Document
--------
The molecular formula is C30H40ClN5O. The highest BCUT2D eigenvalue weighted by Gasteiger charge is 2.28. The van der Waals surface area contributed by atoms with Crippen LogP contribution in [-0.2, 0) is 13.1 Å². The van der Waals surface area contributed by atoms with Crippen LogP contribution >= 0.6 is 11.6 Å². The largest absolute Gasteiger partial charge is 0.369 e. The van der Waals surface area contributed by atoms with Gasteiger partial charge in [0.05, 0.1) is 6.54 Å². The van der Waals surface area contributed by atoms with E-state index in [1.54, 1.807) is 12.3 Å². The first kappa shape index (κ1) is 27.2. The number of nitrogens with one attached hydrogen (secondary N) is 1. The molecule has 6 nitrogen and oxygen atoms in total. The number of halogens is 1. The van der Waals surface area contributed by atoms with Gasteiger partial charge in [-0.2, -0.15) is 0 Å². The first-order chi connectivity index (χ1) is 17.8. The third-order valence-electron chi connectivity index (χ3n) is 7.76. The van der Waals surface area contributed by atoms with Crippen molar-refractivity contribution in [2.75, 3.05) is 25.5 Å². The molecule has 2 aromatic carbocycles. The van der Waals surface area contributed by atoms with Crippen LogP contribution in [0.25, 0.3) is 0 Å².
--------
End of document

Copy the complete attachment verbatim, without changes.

The molecular formula is C30H40ClN5O. The highest BCUT2D eigenvalue weighted by Gasteiger charge is 2.28. The van der Waals surface area contributed by atoms with Crippen LogP contribution in [-0.2, 0) is 13.1 Å². The van der Waals surface area contributed by atoms with Crippen LogP contribution >= 0.6 is 11.6 Å². The largest absolute Gasteiger partial charge is 0.369 e. The van der Waals surface area contributed by atoms with Gasteiger partial charge in [0.05, 0.1) is 6.54 Å². The van der Waals surface area contributed by atoms with E-state index in [1.54, 1.807) is 12.3 Å². The first kappa shape index (κ1) is 27.2. The number of nitrogens with one attached hydrogen (secondary N) is 1. The molecule has 6 nitrogen and oxygen atoms in total. The number of halogens is 1. The van der Waals surface area contributed by atoms with Gasteiger partial charge in [-0.2, -0.15) is 0 Å². The first-order chi connectivity index (χ1) is 17.8. The third-order valence-electron chi connectivity index (χ3n) is 7.76. The van der Waals surface area contributed by atoms with Crippen molar-refractivity contribution in [2.75, 3.05) is 25.5 Å². The molecule has 2 aromatic carbocycles. The van der Waals surface area contributed by atoms with Crippen LogP contribution in [0.25, 0.3) is 0 Å².